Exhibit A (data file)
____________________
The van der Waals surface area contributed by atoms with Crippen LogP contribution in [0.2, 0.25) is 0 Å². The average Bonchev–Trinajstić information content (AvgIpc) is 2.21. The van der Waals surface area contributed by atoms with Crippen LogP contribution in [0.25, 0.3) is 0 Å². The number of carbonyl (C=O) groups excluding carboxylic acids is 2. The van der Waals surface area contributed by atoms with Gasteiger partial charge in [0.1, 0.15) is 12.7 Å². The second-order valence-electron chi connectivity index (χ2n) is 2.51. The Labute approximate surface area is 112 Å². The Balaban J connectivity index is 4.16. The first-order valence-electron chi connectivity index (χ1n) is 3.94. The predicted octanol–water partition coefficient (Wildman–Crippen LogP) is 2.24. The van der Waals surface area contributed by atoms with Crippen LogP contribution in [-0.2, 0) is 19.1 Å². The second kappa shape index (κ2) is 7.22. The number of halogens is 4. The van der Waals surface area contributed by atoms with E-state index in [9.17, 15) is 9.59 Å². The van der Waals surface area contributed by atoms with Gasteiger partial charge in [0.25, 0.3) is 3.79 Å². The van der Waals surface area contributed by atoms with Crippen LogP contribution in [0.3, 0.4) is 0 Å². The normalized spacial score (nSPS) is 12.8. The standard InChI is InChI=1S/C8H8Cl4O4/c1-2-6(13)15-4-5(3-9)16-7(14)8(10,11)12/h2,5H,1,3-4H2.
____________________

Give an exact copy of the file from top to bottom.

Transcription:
The van der Waals surface area contributed by atoms with Crippen LogP contribution in [0.2, 0.25) is 0 Å². The average Bonchev–Trinajstić information content (AvgIpc) is 2.21. The van der Waals surface area contributed by atoms with Crippen LogP contribution in [0.25, 0.3) is 0 Å². The number of carbonyl (C=O) groups excluding carboxylic acids is 2. The van der Waals surface area contributed by atoms with Gasteiger partial charge in [0.1, 0.15) is 12.7 Å². The second-order valence-electron chi connectivity index (χ2n) is 2.51. The Labute approximate surface area is 112 Å². The Balaban J connectivity index is 4.16. The first-order valence-electron chi connectivity index (χ1n) is 3.94. The predicted octanol–water partition coefficient (Wildman–Crippen LogP) is 2.24. The van der Waals surface area contributed by atoms with Crippen LogP contribution in [-0.2, 0) is 19.1 Å². The second kappa shape index (κ2) is 7.22. The number of halogens is 4. The van der Waals surface area contributed by atoms with E-state index in [9.17, 15) is 9.59 Å². The van der Waals surface area contributed by atoms with Gasteiger partial charge in [0.25, 0.3) is 3.79 Å². The van der Waals surface area contributed by atoms with Crippen LogP contribution in [0.3, 0.4) is 0 Å². The normalized spacial score (nSPS) is 12.8. The standard InChI is InChI=1S/C8H8Cl4O4/c1-2-6(13)15-4-5(3-9)16-7(14)8(10,11)12/h2,5H,1,3-4H2.